Living with autism: EDIS helps family adapt
April 16, 2009
- Autism is a complex neurological disorder that affects one in 150 people throughout their lifetime. It crosses racial and social boundaries
- It crosses racial and social boundaries but is four times more prevalent in boys
- Educational and Developmental Intervention Services available to families
HEIDELBERG, Germany -- When you look at Susie Dzreke, you see a nearly 3-year-old girl, who probably tops out her growth chart.
But if you spend any time with her, you'll notice she doesn't make eye contact or speak, she moves almost constantly - mostly spinning - and she likes things a specific way - her books must be open and her colored blocks must form a line.
Susie has autism, a complex neurological disorder that affects one in 150 people throughout their lifetime. It crosses racial and social boundaries but is four times more prevalent in boys.
When Susie's mom, Betty Dzreke, took Susie to her two-year, well-child appointment, her pediatrician told Dzreke that it wasn't normal for a 2-year-old not to speak, or at least say "mama" and "dada."
"(Language delays) are often the first flag that parents and/or doctors pick up on that leads them to us," said Julie Brannon, occupational therapist, Educational and Developmental Intervention Services for the Heidelberg and Mannheim communities. She went on to say that parents often know something is different about their child.
"They know their kids best, but aren't ready on their own to ask the question that might lead (to seek help)," Brannon said.
For Susie, whose father is deployed to Iraq with the 18th Engineer Brigade, the path to diagnosis meant a trip with her mom and an EDIS staff member to Landstuhl Regional Medical Center, where they met with a developmental pediatrician and a psychologist.
There the psychologist performed a standardized test for autism detection that Betty said looked like play time for Susie.
But what the doctor looked for with the Modified Checklist for Autism in Toddlers, or M-CHAT, were clear indicators that Susie's behaviors fell into the spectrum of autism.
Autism is just one of several other similar neurological disorders, which are as a group called autism spectrum disorders, according to Autism Speaks, a non-profit organization dedicated to autism awareness.
Three main indicators that doctors and therapists look for when working with children suspected of autism are delayed or disordered communication, both verbal and non-verbal; restricted or repetitive behaviors; and lack of social interaction.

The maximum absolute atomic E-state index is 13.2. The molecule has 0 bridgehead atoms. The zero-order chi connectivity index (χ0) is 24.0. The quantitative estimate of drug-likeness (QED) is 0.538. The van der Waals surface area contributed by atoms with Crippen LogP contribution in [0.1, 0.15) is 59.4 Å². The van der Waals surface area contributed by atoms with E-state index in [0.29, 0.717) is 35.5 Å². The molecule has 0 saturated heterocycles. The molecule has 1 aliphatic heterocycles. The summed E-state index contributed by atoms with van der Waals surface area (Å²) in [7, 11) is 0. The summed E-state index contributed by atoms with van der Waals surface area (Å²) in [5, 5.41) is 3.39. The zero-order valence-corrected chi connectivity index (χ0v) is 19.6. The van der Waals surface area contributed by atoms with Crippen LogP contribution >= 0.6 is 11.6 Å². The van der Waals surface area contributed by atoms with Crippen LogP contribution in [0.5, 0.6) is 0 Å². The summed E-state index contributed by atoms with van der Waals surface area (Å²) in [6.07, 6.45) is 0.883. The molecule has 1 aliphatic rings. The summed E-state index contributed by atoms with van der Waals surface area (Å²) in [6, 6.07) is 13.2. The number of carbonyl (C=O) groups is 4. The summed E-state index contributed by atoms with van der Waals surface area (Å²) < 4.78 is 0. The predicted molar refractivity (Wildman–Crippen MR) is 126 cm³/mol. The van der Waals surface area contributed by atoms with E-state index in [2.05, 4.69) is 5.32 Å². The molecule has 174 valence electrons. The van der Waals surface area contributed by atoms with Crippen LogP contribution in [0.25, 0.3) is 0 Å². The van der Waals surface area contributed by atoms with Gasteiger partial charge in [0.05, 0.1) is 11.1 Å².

Susie, from her lack of speech and eye contact to her open books, fits the profile of an autistic child. Another trait: "She doesn't like to play with a big group ... she just wants to be alone," Dzreke said.
Once a child has been identified as having developmental delays, whether autism or some other disorder or delay, the EDIS staff develops, in concert with the child's parents, an Individualized Family Service Plan, which determines what kind and the frequency of services the child will receive.
The various therapists at EDIS then provide in-home therapy sessions, where they not only work with the children but also teach the parents to incorporate therapeutic activities into their normal routine.
Dzreke said EDIS staff members visit her house twice each week and have taught her a lot. "They taught me how to handle her, to let her move around and do her own thing," she said.
The biggest concern for Dzreke is whether Susie will talk. However, she has become friends with another family with an autistic daughter who at age 3 is talking, which gives Dzreke hope.
EDIS services are available for children from birth to age 3, when they can enter developmental preschool in the local Department of Defense Education Activity school.
The most common delays seen in the Heidelberg and Mannheim communities are common speech and motor delays, according to Carol Schrimp, EDIS program manager. The rate of autistic children in the two communities is on par with the national average, she said.
Parents are encouraged to learn developmental milestones to ensure their child is developing within a normal range.
"All children develop differently, and we know that and we say that," Schrimp said.
To help identify children who are not developing normally, the health clinics in the Heidelberg and Mannheim communities require parents to fill out "ages and stages" questionnaires at every well-baby and well-child appointment.
They also host various events throughout the year to try to identify children who need assistance. Twice a year they offer Happy Hours, where they provide information to parents at child development centers during pickup times. They also host twice a year Milestones and More, where they offer basic screenings for anyone in the community.
In addition, information is available at the various community fairs and festivals throughout the year. EDIS also accept walk-ins and referrals from pediatricians and works closely with the Exceptional Family Member Program.
Regardless of how a child is referred to EDIS, what matters is that the child and his family get the help they need.
"EDIS has helped me a lot," Dzreke said.
(Editor's Note: Jason L. Austin works in the USAG Baden-Wuerttemberg Public Affairs Office)